“As he,” that is Christ, “drew near Jericho, a blind man was sitting by the roadside begging.” Of course that’s what blind people did. They didn’t have the social services that we have, he wasn’t on some kind of policy from his insurance agency, he had to go out there and beg for his food. He wasn’t alone, as the other Gospel accounts tell us, as we fill in the details of the story, he’s with others, as you would expect, the beggars begging together. Another blind man was with him, who’s going to get healed as well, but the focus is on this particular one for Luke as he continues this theme of being justified. And this blind man, outside of Jericho, is “hearing a crowd going by, he inquired what this meant. And they told him, ‘Jesus of Nazareth is passing by.’ And he cried out, ‘Jesus, son of David, have mercy on me!” And those who were in front rebuked him, telling him to be silent. But he cried out all the more, ‘Son of David, have mercy on me!’ And Jesus stopped and commanded him to be brought to him. And when he came near, he asked him, ‘What do you want me to do for you?’ He said, ‘Lord, let me recover my sight.’ And Jesus said to him, ‘Recover your sight; your faith has made you…'” Now, this is the same phrase we saw in Chapter 17 when it came to the lepers. It’s the same phrase we’ve seen elsewhere in the Scripture in Luke when he’s dealing with people who get right with him. You remember in Chapter 17 we had the ten lepers and we used words about what happened to all of them. They were all cleansed and they were all healed. Two different Greek words. But then we get to the end when this man comes back and he bows down and he worships Christ, and Christ says in that passage, “Your faith has saved you.” It’s the same word here, “sozo.” Sozo is the word that is translated elsewhere “to be saved.” As a matter of fact, another form of that word is describing Zacchaeus in Chapter 19 when Jesus says, “Salvation has come to this house.” He didn’t say, “Good health has come to this house.” The word here is sozo, salvation, he’s been saved. Because after all, just to squeeze in a few more clarifying comments here, you don’t need faith to get a healing. I know that’s popularly taught, which is a great little way out of the charlatans who are trying to take your money so that you can get a healing from their magical hands. But in reality, you don’t need faith to get a healing, you understand that. Throughout the Scripture, you could be dead like Lazarus in a tomb and have no faith, you actually have no neurons firing in your brain, and God can say to you, as Jesus said to Lazarus, “Hey, Lazarus come forth,” and you’re going to pop out by the power and word of God.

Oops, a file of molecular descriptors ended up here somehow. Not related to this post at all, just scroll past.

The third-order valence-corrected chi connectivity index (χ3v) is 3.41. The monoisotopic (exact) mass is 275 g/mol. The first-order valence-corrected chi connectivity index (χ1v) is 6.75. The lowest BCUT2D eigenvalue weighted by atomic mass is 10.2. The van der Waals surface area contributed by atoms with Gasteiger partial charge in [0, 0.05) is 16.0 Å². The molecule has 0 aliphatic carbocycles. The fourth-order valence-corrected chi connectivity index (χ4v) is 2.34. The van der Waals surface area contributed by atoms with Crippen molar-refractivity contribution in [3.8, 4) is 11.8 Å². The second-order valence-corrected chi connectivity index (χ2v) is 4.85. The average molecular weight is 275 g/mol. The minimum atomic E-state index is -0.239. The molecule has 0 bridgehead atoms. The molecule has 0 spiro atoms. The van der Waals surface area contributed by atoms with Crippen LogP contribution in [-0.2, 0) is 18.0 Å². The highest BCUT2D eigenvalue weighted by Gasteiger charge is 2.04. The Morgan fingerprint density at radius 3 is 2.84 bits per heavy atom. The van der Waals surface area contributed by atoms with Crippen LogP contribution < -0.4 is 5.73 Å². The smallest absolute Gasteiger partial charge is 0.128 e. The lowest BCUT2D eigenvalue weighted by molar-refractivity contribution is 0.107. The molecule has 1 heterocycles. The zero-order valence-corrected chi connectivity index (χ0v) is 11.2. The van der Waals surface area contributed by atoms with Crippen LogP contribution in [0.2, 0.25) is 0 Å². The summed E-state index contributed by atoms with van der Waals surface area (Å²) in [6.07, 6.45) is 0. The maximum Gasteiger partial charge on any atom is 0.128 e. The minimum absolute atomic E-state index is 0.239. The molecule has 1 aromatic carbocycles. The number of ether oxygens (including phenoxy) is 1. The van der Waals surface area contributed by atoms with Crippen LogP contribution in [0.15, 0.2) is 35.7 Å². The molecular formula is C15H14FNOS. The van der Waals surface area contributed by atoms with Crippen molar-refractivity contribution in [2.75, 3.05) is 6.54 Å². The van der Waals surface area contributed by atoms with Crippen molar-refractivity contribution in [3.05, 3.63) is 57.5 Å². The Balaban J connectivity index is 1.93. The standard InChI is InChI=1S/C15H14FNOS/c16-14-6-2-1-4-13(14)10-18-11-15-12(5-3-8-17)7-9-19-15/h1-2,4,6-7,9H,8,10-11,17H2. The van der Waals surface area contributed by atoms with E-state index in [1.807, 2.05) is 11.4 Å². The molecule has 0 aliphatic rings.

What you do need faith for is sozo. Right? By grace we are saved through faith. You need faith to be saved. There’s a miracle you do need faith for and this miracle, much like in Luke 5 when you had the paralytic, you have a miracle taking place and you have, more importantly, salvation taking place. He said, “Which is harder for me to do with this guy? To say your sins are forgiven,” sozo, “or to say to him, ‘Take up your mat and walk?'” Right? Well, healing the paralytic seems hard for us but it’s infinitely harder for you to answer as though you’re God having been offended by sinners and saying, “Hey, your account is clear.” He says, “So you can know that I have authority on earth to forgive sins, I’m going to say, ‘Hey you, take up your mat and walk. Rise up and walk.'”